By EMILY GARLAND
Randy Corman's family is a frequent library user.
"I think at any one time we have 50 books at our house," the Renton City Council member says.
Corman and his wife Cathy homeschool their five children, ages 9-21. (Their oldest son has since left for college). So they check out many materials from Renton and King County libraries.
The Cormans have noticed an increase in patrons during their frequent visits to Renton's two city-operated libraries. As has Aaron Oesting, assistant director of Renton Public Library.
"It's definitely gotten busier," Oesting says. "It seems like there's a lot more people in here to use the computers and a lot more people in the afternoons."
Renton's population has boomed since the 1960s, when Renton Public Library opened, and the 1970s, when Highlands Public Library was built. And the city's growth shows no sign of slowing. Renton's population is predicted to double if several unincorporated areas join the city.
Which makes now the perfect time for an examination of Renton's two library branches.
"We haven't taken a real big picture, thoughtful look at our libraries in quite a number of years, and the community is growing pretty fast," says Corman, chair of City Council's Community Services Committee, which covers Renton Public Library.
With help from a team of consultants, library staff is working on a comprehensive 20-year master plan for the city's two libraries. City Council approved $130,000 to hire the Chicago consultant team last June.
The consultants have gathered information about Renton and the people who live here. A library planning committee is also working on the master plan.
Now Oesting says staff is "taking the pulse of the community" to determine what kinds of library services Renton citizens want.
Three types of meetings are scheduled for next week. The first with several specific Renton groups, including Renton Mom's Group, business leaders, senior citizens, minority immigrant groups, high school students and Benson Hill residents. These are invitation-only meetings.
The second type of meetings are interviews with library stakeholders, such as Renton School District's superintendent, Renton Technical College's vice president of instruction, King County Library Systems director and a Renton Police Department representative.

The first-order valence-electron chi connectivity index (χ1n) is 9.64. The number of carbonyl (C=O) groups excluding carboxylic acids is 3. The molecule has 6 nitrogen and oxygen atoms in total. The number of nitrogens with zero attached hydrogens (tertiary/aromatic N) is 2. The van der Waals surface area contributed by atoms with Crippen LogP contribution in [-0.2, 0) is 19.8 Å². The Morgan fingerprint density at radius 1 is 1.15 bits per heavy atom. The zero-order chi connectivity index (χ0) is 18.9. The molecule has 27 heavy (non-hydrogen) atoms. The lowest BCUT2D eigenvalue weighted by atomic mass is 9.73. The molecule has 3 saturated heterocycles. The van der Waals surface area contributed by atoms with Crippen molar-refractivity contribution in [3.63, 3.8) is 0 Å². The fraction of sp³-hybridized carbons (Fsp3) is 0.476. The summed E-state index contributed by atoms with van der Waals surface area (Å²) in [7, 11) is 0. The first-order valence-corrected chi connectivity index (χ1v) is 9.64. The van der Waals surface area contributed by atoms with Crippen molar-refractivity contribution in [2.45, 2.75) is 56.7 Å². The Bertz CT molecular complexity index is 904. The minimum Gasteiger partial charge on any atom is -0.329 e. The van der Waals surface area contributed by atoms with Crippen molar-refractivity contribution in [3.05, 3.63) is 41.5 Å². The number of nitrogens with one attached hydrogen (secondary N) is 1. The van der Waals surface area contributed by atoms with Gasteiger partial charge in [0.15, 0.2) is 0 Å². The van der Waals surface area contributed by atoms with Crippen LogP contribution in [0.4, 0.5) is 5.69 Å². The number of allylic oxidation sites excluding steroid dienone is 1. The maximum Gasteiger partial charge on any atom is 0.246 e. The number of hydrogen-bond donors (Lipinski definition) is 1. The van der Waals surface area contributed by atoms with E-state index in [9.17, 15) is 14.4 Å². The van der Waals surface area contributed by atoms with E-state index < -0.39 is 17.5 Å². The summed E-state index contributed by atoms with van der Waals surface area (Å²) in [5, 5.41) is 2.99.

Two public meetings are also set for Wednesday and Thursday.
Oesting calls public feedback key in the development of Renton's libraries.
"We want to be more responsive to the public's desires," he said. "To find out what they want from the library and use that in going forward."
"What we're really looking at is how do people live their lives and how can we better fit into that," Oesting added.
Renton Mom's Group leader Julia Rule says her club visits the downtown Renton library a few times a week, but would increase visits if more free children's activities were offered. Rule would also like to see a larger, separate area just for children.
Dave McCammon, spokesperson for Benson Hill Communities Progress Group, isn't much of a library user. But he knows many of his neighbors are concerned with how their library services may change if his group is successful and Benson Hill becomes part of Renton.
Most Benson Hill residents are closer to either King County's Fairwood or Kent libraries.
"A lot of people want to stay with the way it is — they don't want to change," McCammon says.
In other words, they don't want to lose access to King County libraries.
But Oesting says many don't realize that Renton has a reciprocal agreement with King County that allows Renton residents to use King County libraries and King County residents to use Renton libraries.
Of course, library services may change if and when certain areas, Benson Hill included, annex into Renton. But how services will change has yet to be determined. Renton may assume control of certain King County libraries or vice versa. Or the two library systems may merge.
How annexations will affect library service is a major part of the library master plan. But it is also just one component of the plan.
Library staff is also looking at how to make Renton libraries fit better into the digital age and how to provide library service to the city's outlying areas.
Both Renton city libraries are overcrowded, but there are no immediate plans to expand either facility. But Oesting says expansion of the existing buildings or the construction of smaller neighborhood libraries are definite possibilities.
After next week's meetings, the next step in the library master plan is a public survey, with an expected June release.
While Oesting says Renton's libraries compare pretty well to other libraries, he is looking forward to the improvements the master plan will bring.
"This is a very exciting process," he says. "We at the libraries are thrilled about being able to get the public's input and respond to what they want. I encourage people to come to the meetings, because we'd love to build the best library system in the region if we could."
Emily Garland can be reached at firstname.lastname@example.org or (253) 437-6009.